What all these terms have in common: swell, snob and cockney? Why there are many associations made between these species of Englishmen in literature such as in Charles Dickens’, John Fowles’ and Prince Bismarck’s writings?
Swell: a dandy; a figure with a prominent chest, showing lordly an air of self-importance;
Snob: sine nobilitate, or s. nob; people who emulate aristocrats; a person who insists on displaying (sometimes non-existing) wealth through conspicuous consumption of luxury goods (clothes, jewellery, cars etc.). Such person on the contrary craves the attention of snobs, trying to convince them with such consumption of his or her wealth and therefore status.
Cockney: a working person that lives in East London, in the XIX century, speaking the slang in rhymes.
This is the main depiction of these types in the XIX century society in England of Charles Dickens’ Fowles’ novels (Sam reminding of Sam Weller in Pickwick Papers) and even in the prince Bismark’s description of people and food.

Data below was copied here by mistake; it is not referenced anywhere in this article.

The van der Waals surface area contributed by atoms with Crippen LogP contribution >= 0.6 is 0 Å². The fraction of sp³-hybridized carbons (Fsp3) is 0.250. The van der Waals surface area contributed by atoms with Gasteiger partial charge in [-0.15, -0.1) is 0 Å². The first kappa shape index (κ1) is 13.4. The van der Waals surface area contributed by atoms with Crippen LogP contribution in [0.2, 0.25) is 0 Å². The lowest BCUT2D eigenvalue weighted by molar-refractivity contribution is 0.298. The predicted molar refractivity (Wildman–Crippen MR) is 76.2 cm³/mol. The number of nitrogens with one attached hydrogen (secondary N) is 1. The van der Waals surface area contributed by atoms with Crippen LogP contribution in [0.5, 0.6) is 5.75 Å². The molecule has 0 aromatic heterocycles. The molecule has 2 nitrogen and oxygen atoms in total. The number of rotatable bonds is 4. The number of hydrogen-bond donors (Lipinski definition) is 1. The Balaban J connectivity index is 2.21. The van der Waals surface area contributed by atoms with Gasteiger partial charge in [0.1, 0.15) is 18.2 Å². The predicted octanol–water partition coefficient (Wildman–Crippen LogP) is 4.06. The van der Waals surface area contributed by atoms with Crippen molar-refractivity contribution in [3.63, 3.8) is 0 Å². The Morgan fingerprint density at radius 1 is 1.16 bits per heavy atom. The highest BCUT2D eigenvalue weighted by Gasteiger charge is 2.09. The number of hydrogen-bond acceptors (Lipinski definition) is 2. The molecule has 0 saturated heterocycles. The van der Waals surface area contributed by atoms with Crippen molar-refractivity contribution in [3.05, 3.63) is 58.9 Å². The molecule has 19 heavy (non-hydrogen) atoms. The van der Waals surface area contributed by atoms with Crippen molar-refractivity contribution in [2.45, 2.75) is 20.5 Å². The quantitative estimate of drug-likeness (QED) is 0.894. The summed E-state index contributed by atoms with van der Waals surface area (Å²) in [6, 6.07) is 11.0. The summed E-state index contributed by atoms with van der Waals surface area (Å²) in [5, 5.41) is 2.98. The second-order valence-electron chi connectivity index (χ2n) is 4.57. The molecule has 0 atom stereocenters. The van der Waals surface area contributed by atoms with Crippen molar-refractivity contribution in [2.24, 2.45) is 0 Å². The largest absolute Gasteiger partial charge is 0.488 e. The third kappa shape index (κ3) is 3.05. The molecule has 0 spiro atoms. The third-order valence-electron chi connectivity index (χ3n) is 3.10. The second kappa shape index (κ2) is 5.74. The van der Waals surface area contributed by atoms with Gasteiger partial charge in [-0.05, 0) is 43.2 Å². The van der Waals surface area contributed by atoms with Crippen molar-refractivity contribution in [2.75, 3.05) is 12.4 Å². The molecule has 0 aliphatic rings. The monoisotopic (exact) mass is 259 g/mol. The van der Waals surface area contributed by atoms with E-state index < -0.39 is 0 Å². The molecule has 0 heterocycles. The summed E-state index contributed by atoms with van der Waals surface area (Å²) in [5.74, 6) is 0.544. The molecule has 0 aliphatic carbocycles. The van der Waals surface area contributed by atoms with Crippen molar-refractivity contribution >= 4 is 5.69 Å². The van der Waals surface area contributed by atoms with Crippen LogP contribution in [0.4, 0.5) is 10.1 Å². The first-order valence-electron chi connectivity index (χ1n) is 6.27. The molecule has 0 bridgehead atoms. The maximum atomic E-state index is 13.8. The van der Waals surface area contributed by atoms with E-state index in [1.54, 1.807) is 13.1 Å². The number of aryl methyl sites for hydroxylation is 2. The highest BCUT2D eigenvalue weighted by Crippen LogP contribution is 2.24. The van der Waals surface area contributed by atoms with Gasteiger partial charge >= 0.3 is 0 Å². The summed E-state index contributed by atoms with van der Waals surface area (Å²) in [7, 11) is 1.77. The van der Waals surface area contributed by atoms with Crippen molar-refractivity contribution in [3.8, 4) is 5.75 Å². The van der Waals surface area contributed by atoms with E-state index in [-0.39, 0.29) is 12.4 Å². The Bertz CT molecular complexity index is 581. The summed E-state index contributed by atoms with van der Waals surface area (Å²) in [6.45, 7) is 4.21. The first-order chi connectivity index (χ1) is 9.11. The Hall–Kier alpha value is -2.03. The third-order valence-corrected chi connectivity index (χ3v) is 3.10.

A National Geographic article would explain the psychological and social reasons of the settlement in the eastern part of London of a certain category of people. The immigration mass settled down across the centuries in the east part of the city because of the opening to the Thames port. Once they achieved something they moved in other zones of London.
But in the same time, Lord Bismark says a cockney is a narrow minded person that hasn’t gone out of the wall of the city.
So, in this desire and search for happiness, the working class suffered a process of transformation. Their aspiration turns them into snobs and swells. Are these social categories able to change their class overnight? Them becoming snobs and swells are the reminiscent of the chrysalides of their resurrection? Are these characteristics proper to any transition period of a person or a society?
Anyway, these species will be all time classics in all cultures no matter how much world will progress.